Looking for a vibrant and accessible suburb in North Bristol? Look no further than Redland. Situated between Clifton Village and Gloucester road, Redland is a highly coveted location that offers a perfect blend of tranquillity and urban energy.

Redland, Bristol

To the west, Reland is bordered by the famous Whiteladies Road, which is home to numerous restaurants, cafes, and shops. Whiteladies Road runs from the Clifton Triangle to Durdham Down, providing easy access to Avonmouth and the M5, as well as a quick connection to the city centre.

Redland’s southern border is marked by the Severn Beach Railway Line, which separates it from neighbouring Cotham. Redland Railway Station offers a five-minute link to Temple Meads, with trains departing every 40 minutes. Additionally, Redland benefits from a network of bus routes and cycle paths, making it easily accessible from most of Bristol.

The suburb’s prime location and accessibility, combined with its leafy avenues, make Redland a popular choice for students, families, and working professionals. With the University of Bristol in close proximity, Redland is a highly sought-after location that offers something for everyone.

Drinking and Dining

Discover the vibrant food scene on Whiteladies Road, where independent restaurants, classy bars, and historic pubs create a steady hum of activity from early morning to late evening. You can kickstart the day with a fantastic brunch at The Metropolitan or grab a pastry and a cup of coffee from Bakesmiths.

Savour locally sourced products with mean served from bespoke butcher Ruby & White. Or head inside Clifton Down Shopping Centre where you can find popular retailers such as Boots, Sainsbury’s, WHSmith, and more.

For burger enthusiasts, The Burger Joint offer a unique dining experience. Build your own burger with a variety of meat options, and over 40 different toppings, sauces and sides. Or indulge in BBQ heaven at Low and Slow, serving up mouthwatering beef brisket, pulled pork and fresh sides such as mac’n’cheese and seasoned fries.

There is also plenty on offer for vegetarians and vegans. Koocha Mezze Bar is a plant-based restaurant showcasing the very best in Persian cuisine. Feast on veggie fritters and falafels, or share smaller, tapas-style dishes with friends.

For pizza enthusiasts, you have Bosco Pizzaria or Flour & Ash, both serving freshly baked pizzas and tasty sides.

At the upper end of the culinary spectrum, Redland is also home to some of Bristol’s best restaurants. Pasta Loco on Cotham Hill is a casual eatery offering Italian dishes and fresh, homemade pasta. Also on Cotham Hill is Bravas, a classic Spanish restaurant, serving tapas-style dishes.

Families and dog owners will appreciate the welcoming atmosphere of The Cambridge Arms, tucked away in the heart of residential Redland. The beer garden is the perfect place to spend summer afternoons, relaxing and enjoying the company of loved ones. Some other popular pubs in the area are The Shakespeare and The Kensington Arms, both of which serves up a tasty Sunday roast.

Georgian and Victorian Townscape

Redland’s affluent architecture is characterised by wide, spacious avenues, well-maintained gardens, Victorian terraces, and Georgian townhouses. As you move towards Cotham, the houses become grander, with many listed to preserve their historic appeal. Although many of the larger villas have been converted into flats, those remain as large semi-detached family homes command prices of around £992,780, terraced properties sold for an average of £745,226, while flats sell for an average of £402,583.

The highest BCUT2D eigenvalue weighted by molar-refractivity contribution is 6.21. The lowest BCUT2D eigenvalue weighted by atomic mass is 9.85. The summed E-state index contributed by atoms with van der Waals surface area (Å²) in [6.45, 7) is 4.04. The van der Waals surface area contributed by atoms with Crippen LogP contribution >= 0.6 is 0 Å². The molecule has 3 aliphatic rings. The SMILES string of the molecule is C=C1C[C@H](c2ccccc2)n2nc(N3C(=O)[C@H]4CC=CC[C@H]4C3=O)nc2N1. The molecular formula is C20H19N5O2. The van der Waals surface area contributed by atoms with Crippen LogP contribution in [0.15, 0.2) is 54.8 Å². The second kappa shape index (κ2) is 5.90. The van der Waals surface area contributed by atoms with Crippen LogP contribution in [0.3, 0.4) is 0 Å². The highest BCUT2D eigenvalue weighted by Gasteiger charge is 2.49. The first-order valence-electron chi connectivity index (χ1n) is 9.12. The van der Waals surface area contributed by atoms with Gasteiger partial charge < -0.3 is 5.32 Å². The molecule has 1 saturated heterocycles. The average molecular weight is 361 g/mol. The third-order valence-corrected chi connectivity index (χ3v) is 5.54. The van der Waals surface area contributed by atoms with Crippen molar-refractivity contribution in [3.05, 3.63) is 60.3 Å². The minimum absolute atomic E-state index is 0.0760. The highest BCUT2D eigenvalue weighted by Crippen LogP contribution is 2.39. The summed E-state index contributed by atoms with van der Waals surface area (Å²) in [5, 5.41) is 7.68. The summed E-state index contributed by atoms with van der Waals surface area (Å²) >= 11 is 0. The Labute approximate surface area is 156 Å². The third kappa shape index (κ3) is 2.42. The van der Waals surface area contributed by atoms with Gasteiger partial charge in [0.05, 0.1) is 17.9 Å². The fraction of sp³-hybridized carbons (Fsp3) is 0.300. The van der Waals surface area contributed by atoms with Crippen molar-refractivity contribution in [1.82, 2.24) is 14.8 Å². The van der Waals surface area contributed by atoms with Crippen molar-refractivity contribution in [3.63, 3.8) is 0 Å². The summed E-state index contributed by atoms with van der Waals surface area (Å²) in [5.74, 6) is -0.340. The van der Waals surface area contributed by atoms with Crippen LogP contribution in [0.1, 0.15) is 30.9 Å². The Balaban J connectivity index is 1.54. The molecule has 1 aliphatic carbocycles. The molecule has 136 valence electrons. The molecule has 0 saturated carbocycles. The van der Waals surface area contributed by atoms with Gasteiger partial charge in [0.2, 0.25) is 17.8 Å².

Redland’s character is further enhanced by several standout buildings and structures, including cultural landmark, The Arches, which marks the separation of Gloucester Road and Montpelier, Cotham, and Stokes Croft.

Additionally, Redland boasts impressive examples of Georgian architecture, such as the imposing Redland Chapel and Redland High School. These buildings for landmark features that are useful for navigation and add to the neighbourhood’s charm.

Parks, Gardens, and Pleasure Grounds

Durdham Down, situated on the Northwestern edge of Redland, is a stunning entry point to the suburb. This vast expanse of open grassland was once a hub for various activities, including horse racing, wrestling, and cockfighting. Nowadays, it is mostly used for football matches (played by the local Bristol Downs Football League), kite flying, dog walking, and occasional sheep farming, as the university exercises its ancient grazing rights by sending sheep out to graze on the Downs.

Since 1861, when the Clifton and Durdham Downs act was passed, the Downs has been a place for leisure and recreation for both Cliftonites and Redlanders. Redland is also home to numerous other historic green spaces, parks, and gardens, which are associated with various communities and clubs.

One such park is Cotham Gardens, a small Victorian park located just south of Redland Railway Station. It is a favourite among dog walkers and children who use the local play area. Additionally, various sporting associations, including Cotham Park Tennis Club, call this park home.

Popular with both locals and wildlife is Redland Green, which represents a small portion of the once expansive grounds of Redland Manor. Grassland, scrub, and managed woodland provide varied habitats, and manicured lawns provide facilities for local clubs such as Redland Green Bowling Club, Redland Green Club for Racquet Sports, and communities like that formed by the local gardeners with patches on the allotments at Redland Green.

For gardening enthusiasts, a visit to the five-acre Botanic Garden at the University of Bristol is a must. With its Amazonian and South Africa-themed glass houses, an Aztec chocolate tree, and the biggest collection of Sacred Lotus in Britain. During the summer months, the botanic Garden is open to the public through a number of events.